By Chibuike Oguh
NEW YORK (Reuters) – SL Green Realty Corp’s shares rose on Tuesday, extending gains from the previous session, after some research analysts heaped praise on the real estate investment trust (REIT) for selling a 50% stake in one of its prime New York City office buildings.
SL Green announced on Monday that it had sold the building at 245 Park Avenue to a U.S. subsidiary of Japanese real estate developer Mori Trust Co Ltd at a $2 billion valuation, sending its stock up nearly 20%.
Barclays analysts, which have an “underweight” rating on SLG, raised their price target for the shares to $26 from $22, saying in an investor note that the deal is an “unambiguously positive signal for well located, high quality office assets like 245 Park.”
The transaction is a “significant milestone” for SL Green given that it represents nearly half of the planned asset sales for 2023 and more than covers the company’s share of redevelopment costs, said BTIG analysts, who reiterated their “buy” rating.
Analysts at Scotiabank, who rate SLG a “sector underperform”, hiked their price target for the company’s shares, calling the transaction “positive.” But they also warned of “likely limited cash infusion from the deal for SLG” and cited “the heavily leveraged capital structure of the building.”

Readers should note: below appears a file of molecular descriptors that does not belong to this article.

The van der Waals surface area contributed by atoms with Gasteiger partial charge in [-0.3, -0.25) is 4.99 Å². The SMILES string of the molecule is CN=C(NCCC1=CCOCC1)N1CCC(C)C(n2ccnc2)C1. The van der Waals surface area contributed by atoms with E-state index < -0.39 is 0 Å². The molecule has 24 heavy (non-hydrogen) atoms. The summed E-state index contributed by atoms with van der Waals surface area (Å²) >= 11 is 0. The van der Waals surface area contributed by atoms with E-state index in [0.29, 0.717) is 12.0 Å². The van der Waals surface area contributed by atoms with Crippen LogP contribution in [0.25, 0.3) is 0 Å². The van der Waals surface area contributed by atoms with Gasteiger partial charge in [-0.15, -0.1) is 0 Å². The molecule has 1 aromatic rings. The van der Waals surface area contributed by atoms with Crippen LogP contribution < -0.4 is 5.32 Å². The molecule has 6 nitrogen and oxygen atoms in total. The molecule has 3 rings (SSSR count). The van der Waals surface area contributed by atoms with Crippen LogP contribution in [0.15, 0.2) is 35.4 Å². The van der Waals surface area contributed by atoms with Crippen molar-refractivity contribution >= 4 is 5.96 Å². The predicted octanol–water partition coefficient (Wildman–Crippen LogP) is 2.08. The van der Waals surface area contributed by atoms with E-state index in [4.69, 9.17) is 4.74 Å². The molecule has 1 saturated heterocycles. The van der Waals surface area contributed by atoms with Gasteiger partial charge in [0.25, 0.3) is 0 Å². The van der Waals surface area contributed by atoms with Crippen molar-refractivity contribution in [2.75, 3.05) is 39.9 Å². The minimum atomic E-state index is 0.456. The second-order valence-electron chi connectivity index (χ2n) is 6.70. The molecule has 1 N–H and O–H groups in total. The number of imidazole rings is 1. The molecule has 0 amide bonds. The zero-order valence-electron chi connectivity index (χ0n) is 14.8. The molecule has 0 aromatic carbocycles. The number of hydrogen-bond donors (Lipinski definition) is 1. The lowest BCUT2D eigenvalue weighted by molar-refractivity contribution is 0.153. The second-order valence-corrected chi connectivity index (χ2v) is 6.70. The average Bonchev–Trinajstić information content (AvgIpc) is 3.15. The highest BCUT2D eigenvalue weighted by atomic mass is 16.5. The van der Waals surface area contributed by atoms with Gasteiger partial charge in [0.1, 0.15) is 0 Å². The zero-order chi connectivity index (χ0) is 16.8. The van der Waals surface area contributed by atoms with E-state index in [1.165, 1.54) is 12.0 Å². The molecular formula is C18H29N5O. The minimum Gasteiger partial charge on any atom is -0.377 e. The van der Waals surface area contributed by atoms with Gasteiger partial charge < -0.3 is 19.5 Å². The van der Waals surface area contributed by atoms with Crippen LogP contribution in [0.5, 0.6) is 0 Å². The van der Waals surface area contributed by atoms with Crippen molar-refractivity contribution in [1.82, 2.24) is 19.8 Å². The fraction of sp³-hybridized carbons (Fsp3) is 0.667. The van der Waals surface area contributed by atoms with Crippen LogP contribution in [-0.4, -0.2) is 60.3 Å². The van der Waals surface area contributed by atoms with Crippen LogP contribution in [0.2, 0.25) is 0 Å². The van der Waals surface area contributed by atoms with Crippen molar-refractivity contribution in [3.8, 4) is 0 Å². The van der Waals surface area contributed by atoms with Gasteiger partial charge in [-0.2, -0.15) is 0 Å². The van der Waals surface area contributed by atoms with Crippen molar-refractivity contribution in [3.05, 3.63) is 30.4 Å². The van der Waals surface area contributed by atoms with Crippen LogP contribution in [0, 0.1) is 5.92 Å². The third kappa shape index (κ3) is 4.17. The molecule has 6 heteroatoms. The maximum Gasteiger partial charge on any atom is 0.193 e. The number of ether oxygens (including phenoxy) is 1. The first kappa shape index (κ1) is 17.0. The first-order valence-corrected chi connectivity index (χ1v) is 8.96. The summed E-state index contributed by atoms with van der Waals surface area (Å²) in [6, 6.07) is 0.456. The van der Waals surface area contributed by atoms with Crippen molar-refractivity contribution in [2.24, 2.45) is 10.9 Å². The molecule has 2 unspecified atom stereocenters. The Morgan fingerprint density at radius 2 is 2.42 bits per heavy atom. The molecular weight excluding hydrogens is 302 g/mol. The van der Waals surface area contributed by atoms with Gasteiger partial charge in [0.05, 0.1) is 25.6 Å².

SL Green’s stock jumped 11% on Tuesday to a high of $31.35 per share. Through the market close on Friday, the company’s stock had lost about half its value over the past one year and roughly 70% since the beginning of 2022.
245 Park Avenue is a high-end “Class A” property located in mid-town Manhattan near the Grand Central Terminal, housing several financial firms including Ares Management, Angelo Gordon, and Societe Generale.
The stake sale represents a slight discount to the $2.21 billion China’s HNA Group paid to acquire the building in 2017 when New York City’s commercial real estate market was at its peak. SL Green took control of 245 Park Avenue last year after lenders seized the building from HNA Group.
(Reporting by Chibuike Oguh in New York; Editing by Lisa Shumaker)
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